Nigel Richardson, Hull’s director of Children and Young People’s Services, is leading the restorative initiative. Hull- — population 250,000, with 57,000 children — had a thriving fishing industry that disappeared several generations ago, and the city failed to regenerate itself economically, said Richardson, resulting in “low aspirations and self-esteem, and a high proportion of people living below the poverty line.” Hull invested heavily to rebuild housing, the city center and secondary schools. But, said Richardson, “There’s no point in physical regeneration without social regeneration.” His strategy is to “invest disproportionately in children and young people now,” with restorative practices (RP) at the core.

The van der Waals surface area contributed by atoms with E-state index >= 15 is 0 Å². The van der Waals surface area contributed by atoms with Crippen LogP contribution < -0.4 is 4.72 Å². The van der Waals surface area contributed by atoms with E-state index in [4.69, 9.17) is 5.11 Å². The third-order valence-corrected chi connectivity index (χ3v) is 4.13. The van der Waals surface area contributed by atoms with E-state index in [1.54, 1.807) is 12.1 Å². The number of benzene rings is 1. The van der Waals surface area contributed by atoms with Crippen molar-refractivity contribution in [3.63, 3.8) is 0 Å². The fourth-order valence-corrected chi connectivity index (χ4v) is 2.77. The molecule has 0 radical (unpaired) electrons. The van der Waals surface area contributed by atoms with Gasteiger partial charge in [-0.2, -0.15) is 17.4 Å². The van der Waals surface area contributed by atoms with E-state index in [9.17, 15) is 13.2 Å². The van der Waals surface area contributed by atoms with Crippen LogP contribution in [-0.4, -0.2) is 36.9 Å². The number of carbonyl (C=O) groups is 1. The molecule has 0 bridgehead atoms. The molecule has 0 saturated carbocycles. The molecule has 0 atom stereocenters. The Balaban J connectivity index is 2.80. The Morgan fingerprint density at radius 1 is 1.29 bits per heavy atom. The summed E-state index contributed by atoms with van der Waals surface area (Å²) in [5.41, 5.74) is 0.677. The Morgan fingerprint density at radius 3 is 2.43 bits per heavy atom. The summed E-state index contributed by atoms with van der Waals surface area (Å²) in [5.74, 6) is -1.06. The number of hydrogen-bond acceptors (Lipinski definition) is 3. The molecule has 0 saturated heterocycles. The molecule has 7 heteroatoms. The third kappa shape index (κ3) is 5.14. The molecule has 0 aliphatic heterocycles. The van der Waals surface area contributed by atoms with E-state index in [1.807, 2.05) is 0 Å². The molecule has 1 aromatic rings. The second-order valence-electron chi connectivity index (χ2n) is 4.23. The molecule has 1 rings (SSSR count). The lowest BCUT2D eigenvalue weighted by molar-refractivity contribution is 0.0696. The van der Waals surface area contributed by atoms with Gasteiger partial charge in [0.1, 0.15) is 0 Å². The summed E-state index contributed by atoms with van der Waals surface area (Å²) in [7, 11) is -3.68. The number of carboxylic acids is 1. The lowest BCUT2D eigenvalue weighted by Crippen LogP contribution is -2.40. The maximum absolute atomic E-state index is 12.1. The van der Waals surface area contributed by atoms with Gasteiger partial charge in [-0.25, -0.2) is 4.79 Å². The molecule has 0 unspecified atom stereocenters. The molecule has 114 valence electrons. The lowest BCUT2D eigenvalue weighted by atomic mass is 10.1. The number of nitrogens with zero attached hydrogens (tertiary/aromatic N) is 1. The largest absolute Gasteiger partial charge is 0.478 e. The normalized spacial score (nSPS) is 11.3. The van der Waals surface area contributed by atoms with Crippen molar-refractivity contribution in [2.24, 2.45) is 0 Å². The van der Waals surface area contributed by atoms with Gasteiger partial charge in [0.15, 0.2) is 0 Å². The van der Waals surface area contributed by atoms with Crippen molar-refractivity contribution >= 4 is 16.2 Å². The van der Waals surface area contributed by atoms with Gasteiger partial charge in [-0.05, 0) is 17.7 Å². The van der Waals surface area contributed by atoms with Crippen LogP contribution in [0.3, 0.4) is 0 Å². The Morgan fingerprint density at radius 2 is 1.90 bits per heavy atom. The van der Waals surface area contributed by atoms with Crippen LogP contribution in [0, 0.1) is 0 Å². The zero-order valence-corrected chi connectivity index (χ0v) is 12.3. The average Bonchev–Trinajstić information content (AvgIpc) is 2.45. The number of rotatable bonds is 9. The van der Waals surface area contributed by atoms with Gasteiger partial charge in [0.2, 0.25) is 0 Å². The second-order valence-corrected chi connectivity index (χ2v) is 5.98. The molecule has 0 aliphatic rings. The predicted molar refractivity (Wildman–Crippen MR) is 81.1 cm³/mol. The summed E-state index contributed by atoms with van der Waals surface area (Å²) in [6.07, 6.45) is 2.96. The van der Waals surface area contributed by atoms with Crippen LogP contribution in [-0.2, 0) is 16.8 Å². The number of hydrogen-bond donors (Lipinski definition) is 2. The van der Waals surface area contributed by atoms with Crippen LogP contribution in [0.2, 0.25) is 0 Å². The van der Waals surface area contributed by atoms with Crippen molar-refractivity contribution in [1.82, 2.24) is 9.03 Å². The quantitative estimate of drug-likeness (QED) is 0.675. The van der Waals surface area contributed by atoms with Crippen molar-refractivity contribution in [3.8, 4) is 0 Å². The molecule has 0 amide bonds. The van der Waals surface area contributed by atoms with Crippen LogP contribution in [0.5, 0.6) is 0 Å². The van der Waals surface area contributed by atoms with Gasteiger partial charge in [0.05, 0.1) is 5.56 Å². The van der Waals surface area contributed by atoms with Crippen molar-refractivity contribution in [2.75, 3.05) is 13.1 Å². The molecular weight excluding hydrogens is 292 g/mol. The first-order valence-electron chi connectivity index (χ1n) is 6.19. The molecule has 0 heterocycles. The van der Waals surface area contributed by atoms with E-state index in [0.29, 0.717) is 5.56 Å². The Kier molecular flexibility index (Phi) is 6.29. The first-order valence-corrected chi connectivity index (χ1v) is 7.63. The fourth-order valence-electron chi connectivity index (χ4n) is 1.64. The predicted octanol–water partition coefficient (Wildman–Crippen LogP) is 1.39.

Hull’s RP scheme officially began in August 2007. Participants are committed to implementing “an explicit means of managing relationships and building social connection and responsibility while providing a forum for repairing harm when relationships break down.”